On Wed, Jul 2, 2014 at 8:53 AM, Joe Niederberger <email@example.com> wrote:
> R Hansen says: > >A musical student can appreciate Beethoven as soon as they can count, > even sooner some might say. > > Aah! Now I see, you are using "appreciate" in the usual casual sense, not > the deeper kind of appreciation I'm talking about. That's why I brought up > the Afro-Cuban music. Its deeper than one might think at first, and unless > one grows up with it, you have to do some work to get to that deeper level. > There's plenty of other music that would be inaccessible to a typical 3rd > grader. > > Do people "grow up with math"? Well, yes. In my life I had people around > me that were constantly pointing out the mathematical aspects of life and > the world. I didn't learn calculus in grade school, but I already knew what > it was generally about, the types of problems it help solve, etc. > > > Cheers, > Joe N >
I'm still interested in why the math curricula, in the USA at least, tend to bar anything even quasi-historical as required reading, e.g. that book about Descartes' secret notebook I was mentioning.  Or that math book you and I were mentioning. 
In literature we have to read 'Catcher in the Rye' or whatever, but apparently in mathematics it's forbidden to read books of prose. They have to be books of exercises, exclusively.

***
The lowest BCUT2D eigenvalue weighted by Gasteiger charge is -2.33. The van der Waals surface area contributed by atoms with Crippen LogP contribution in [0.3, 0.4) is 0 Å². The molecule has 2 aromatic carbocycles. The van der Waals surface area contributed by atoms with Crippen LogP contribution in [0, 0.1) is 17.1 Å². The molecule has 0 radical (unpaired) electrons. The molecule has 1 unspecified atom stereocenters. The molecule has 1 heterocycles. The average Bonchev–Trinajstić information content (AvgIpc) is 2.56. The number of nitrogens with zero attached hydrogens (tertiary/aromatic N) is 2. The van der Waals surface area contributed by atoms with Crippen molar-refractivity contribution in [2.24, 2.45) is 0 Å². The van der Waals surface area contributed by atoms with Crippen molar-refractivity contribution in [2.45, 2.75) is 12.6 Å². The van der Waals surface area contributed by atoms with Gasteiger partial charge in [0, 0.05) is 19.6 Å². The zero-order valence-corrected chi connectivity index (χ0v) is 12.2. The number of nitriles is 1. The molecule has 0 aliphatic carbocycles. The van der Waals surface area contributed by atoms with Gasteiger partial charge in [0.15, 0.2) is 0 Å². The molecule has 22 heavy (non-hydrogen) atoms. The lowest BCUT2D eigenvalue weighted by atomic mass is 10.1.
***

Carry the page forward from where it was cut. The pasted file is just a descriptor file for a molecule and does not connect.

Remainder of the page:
Robert's ideal 25-75% ratio of recog:recall is not obeyed as 0% of the reading is assigned trade books or videos like 'Beautiful Mind' or whatever. What about Mario Livio's book on phi?  Why not in geometry class? Doesn't happen.
Somehow we've gotten ourselves in this mode where math pedagogy has been purged of "big picture" connect-the-dots thinking more than most.
Is it because math nerds, more than most, are expected to be compliant good doobies who leave the "big picture" to their managers and bosses?
Just solve this problem and shut up already?
Could a mathematician ever be president? Probably Garfield came closest?
Why, with all this technology, do so many math videos have some stuffy chalk 'n talk thing going on, when computer graphics provide so many opportunities for engaging animations?
Why has all the joy and imagination been sucked out of math teaching?
It seems deliberate.
Who's behind this conspiracy? Education Mafia? Core Standards? NCTM?
I don't think it's a matter of placing blame. I think it's mostly the inertia of unexamined assumptions.